Once it is all assembled, now is the time to make sure that the cable free play is correct. This is another critical step, as the proper free play is important for proper throttle feel, and also for safety, as a cable that is too tight will cause the rpm's to rise when you turn the handlebars. This could result in unintended acceleration, and loss of control of the ATV. Typical free play is 2-3mm, but this is another time it is important to refer to the service manual for this specification. Additionally, some cables will adjust at the throttle, some at an adjuster inline in the cable, and some down at the carb itself. This is an important step to get right, so take your time and make sure.
Once everything is assembled, it is time to do some static testing before you start the bike, to make sure everything is installed correctly. With the engine off, open and close the throttle. You should hear the carb click closed all the way when you release the throttle, and the throttle should snap back quickly to fully closed. The throttle should have about 3-5 degrees of free play before it starts to pull the cable. When opening the throttle, it should operate smoothly, and without any rough or hard pulling spots. If you feel any of this, go over your work again and make sure everything is okay before going any further.
If everything feels good, now is the time to start the ATV and test it while it is running, but always do the initial tests in NEUTRAL. Do not test the throttle for the first time when it is in gear. If something should go wrong, you don't want to have to deal with a runaway quad. Again, make sure it is in neutral, and then start the bike. It should idle normally. If the idle is high, make sure the cable has the proper free slack. Now turn the bars from left to right, fully lock to lock. The idle should not change at all. If it does, double check the cable routing and make sure it is not being pulled or binding. If not, you may need more cable free play. Once the idle is steady, no matter where the bars are turned, you are ready for the test ride.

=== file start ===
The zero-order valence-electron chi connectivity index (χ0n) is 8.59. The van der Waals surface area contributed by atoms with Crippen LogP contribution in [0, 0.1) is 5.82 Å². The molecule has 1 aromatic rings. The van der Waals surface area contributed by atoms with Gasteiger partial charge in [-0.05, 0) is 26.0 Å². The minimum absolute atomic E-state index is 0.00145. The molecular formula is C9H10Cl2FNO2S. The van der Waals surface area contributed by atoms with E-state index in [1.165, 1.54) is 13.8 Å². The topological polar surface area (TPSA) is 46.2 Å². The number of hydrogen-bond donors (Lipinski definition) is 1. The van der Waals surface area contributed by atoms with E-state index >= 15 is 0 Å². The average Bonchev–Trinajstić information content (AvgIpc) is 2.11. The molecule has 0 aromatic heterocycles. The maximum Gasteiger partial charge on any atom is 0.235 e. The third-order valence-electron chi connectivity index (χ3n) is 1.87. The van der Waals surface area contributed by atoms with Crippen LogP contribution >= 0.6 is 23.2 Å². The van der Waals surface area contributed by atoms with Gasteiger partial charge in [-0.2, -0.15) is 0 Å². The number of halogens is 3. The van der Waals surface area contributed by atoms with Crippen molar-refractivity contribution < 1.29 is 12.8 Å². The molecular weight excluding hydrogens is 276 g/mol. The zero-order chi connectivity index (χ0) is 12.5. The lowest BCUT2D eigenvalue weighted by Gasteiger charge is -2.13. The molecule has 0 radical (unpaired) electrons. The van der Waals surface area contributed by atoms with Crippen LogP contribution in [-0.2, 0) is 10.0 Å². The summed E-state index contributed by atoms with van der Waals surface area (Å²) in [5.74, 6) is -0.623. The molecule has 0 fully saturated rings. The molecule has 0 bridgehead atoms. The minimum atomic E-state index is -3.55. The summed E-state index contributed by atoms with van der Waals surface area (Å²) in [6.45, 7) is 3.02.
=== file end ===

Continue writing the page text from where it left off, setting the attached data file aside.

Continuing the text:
A twist throttle feels very different from a thumb throttle, so if this is your first time with a twist, take your time getting used to it. Find a nice roomy area where you can get used to the throttle without having to worry about a lot of obstacles or other traffic. If you spend any time on the internet, you have probably seen some videos of people riding new motorcycles and ATVs, often with disastrous results. You don't want your first ride to end up on You Tube! Be critical about how the ATV behaves, and if something doesn't feel right, don't hesitate to go back over your work. If you have any doubts, consult a professional mechanic, or call on of the friendly techs at Motion Pro. We are always ready to help out if our customers have problems.
If everything's great, go out and ride and enjoy the sweet new twist throttle on your quad, notice how much control you have and how comfortable it is. Your thumb will thank you after just one ride!
Thumbs up to you for a job well done! (Sorry, I couldn't resist).